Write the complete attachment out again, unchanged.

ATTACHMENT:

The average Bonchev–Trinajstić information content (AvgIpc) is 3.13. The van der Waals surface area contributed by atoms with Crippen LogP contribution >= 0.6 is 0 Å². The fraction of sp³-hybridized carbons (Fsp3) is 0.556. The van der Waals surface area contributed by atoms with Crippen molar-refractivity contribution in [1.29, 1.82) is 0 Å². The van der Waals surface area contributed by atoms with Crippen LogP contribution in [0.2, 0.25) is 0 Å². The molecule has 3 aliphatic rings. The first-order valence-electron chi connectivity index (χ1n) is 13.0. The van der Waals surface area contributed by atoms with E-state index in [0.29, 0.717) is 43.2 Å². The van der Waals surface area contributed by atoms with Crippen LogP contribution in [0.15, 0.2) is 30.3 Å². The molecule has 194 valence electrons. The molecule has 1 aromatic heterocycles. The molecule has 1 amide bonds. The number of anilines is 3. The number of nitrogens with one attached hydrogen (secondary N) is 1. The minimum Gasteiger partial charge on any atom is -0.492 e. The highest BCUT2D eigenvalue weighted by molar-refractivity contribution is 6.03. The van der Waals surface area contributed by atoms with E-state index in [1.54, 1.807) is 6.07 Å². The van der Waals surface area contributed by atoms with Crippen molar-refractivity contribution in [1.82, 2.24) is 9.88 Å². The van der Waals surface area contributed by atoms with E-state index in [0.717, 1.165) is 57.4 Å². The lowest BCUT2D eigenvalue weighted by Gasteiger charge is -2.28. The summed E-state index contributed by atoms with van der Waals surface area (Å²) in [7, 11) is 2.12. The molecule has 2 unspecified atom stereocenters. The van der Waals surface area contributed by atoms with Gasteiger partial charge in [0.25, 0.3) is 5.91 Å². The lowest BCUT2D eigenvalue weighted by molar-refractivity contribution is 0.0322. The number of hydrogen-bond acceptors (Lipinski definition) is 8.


The average Bonchev–Trinajstić information content (AvgIpc) is 3.13. The van der Waals surface area contributed by atoms with Crippen LogP contribution >= 0.6 is 0 Å². The fraction of sp³-hybridized carbons (Fsp3) is 0.556. The van der Waals surface area contributed by atoms with Crippen molar-refractivity contribution in [1.29, 1.82) is 0 Å². The van der Waals surface area contributed by atoms with Crippen LogP contribution in [0.2, 0.25) is 0 Å². The molecule has 3 aliphatic rings. The first-order valence-electron chi connectivity index (χ1n) is 13.0. The van der Waals surface area contributed by atoms with E-state index in [0.29, 0.717) is 43.2 Å². The van der Waals surface area contributed by atoms with Crippen LogP contribution in [0.15, 0.2) is 30.3 Å². The molecule has 194 valence electrons. The molecule has 1 aromatic heterocycles. The molecule has 1 amide bonds. The number of anilines is 3. The number of nitrogens with one attached hydrogen (secondary N) is 1. The minimum Gasteiger partial charge on any atom is -0.492 e. The highest BCUT2D eigenvalue weighted by molar-refractivity contribution is 6.03. The van der Waals surface area contributed by atoms with E-state index in [1.54, 1.807) is 6.07 Å². The van der Waals surface area contributed by atoms with Crippen molar-refractivity contribution in [1.82, 2.24) is 9.88 Å². The van der Waals surface area contributed by atoms with E-state index in [0.717, 1.165) is 57.4 Å². The lowest BCUT2D eigenvalue weighted by Gasteiger charge is -2.28. The summed E-state index contributed by atoms with van der Waals surface area (Å²) in [7, 11) is 2.12. The molecule has 2 unspecified atom stereocenters. The van der Waals surface area contributed by atoms with Gasteiger partial charge in [0.25, 0.3) is 5.91 Å². The lowest BCUT2D eigenvalue weighted by molar-refractivity contribution is 0.0322. The number of hydrogen-bond acceptors (Lipinski definition) is 8.